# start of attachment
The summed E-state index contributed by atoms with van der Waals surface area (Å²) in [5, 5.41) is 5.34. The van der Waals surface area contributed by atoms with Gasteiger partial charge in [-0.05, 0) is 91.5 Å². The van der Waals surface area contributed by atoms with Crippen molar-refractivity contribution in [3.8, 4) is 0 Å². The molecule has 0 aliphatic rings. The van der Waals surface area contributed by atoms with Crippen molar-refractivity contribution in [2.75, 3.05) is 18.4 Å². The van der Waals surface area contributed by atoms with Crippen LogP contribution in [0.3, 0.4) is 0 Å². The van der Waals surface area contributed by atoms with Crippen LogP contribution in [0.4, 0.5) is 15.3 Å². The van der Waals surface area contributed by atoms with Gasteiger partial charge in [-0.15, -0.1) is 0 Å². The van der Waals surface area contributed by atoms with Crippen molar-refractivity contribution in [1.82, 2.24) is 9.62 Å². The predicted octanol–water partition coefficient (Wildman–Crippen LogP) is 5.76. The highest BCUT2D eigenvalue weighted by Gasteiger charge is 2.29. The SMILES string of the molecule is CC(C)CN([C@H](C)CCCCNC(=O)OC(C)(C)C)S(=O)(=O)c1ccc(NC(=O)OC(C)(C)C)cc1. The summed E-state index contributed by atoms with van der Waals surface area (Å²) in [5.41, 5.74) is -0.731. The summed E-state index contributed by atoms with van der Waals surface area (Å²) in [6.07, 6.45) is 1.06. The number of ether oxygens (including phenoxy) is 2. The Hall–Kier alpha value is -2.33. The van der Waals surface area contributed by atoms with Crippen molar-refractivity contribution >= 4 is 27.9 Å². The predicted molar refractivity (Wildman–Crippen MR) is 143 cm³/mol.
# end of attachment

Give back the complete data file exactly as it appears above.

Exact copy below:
The summed E-state index contributed by atoms with van der Waals surface area (Å²) in [5, 5.41) is 5.34. The van der Waals surface area contributed by atoms with Gasteiger partial charge in [-0.05, 0) is 91.5 Å². The van der Waals surface area contributed by atoms with Crippen molar-refractivity contribution in [3.8, 4) is 0 Å². The molecule has 0 aliphatic rings. The van der Waals surface area contributed by atoms with Crippen molar-refractivity contribution in [2.75, 3.05) is 18.4 Å². The van der Waals surface area contributed by atoms with Crippen LogP contribution in [0.3, 0.4) is 0 Å². The van der Waals surface area contributed by atoms with Crippen LogP contribution in [0.4, 0.5) is 15.3 Å². The van der Waals surface area contributed by atoms with Gasteiger partial charge in [-0.15, -0.1) is 0 Å². The van der Waals surface area contributed by atoms with Crippen molar-refractivity contribution in [1.82, 2.24) is 9.62 Å². The predicted octanol–water partition coefficient (Wildman–Crippen LogP) is 5.76. The highest BCUT2D eigenvalue weighted by Gasteiger charge is 2.29. The SMILES string of the molecule is CC(C)CN([C@H](C)CCCCNC(=O)OC(C)(C)C)S(=O)(=O)c1ccc(NC(=O)OC(C)(C)C)cc1. The summed E-state index contributed by atoms with van der Waals surface area (Å²) in [5.41, 5.74) is -0.731. The summed E-state index contributed by atoms with van der Waals surface area (Å²) in [6.07, 6.45) is 1.06. The number of ether oxygens (including phenoxy) is 2. The Hall–Kier alpha value is -2.33. The van der Waals surface area contributed by atoms with Crippen molar-refractivity contribution >= 4 is 27.9 Å². The predicted molar refractivity (Wildman–Crippen MR) is 143 cm³/mol.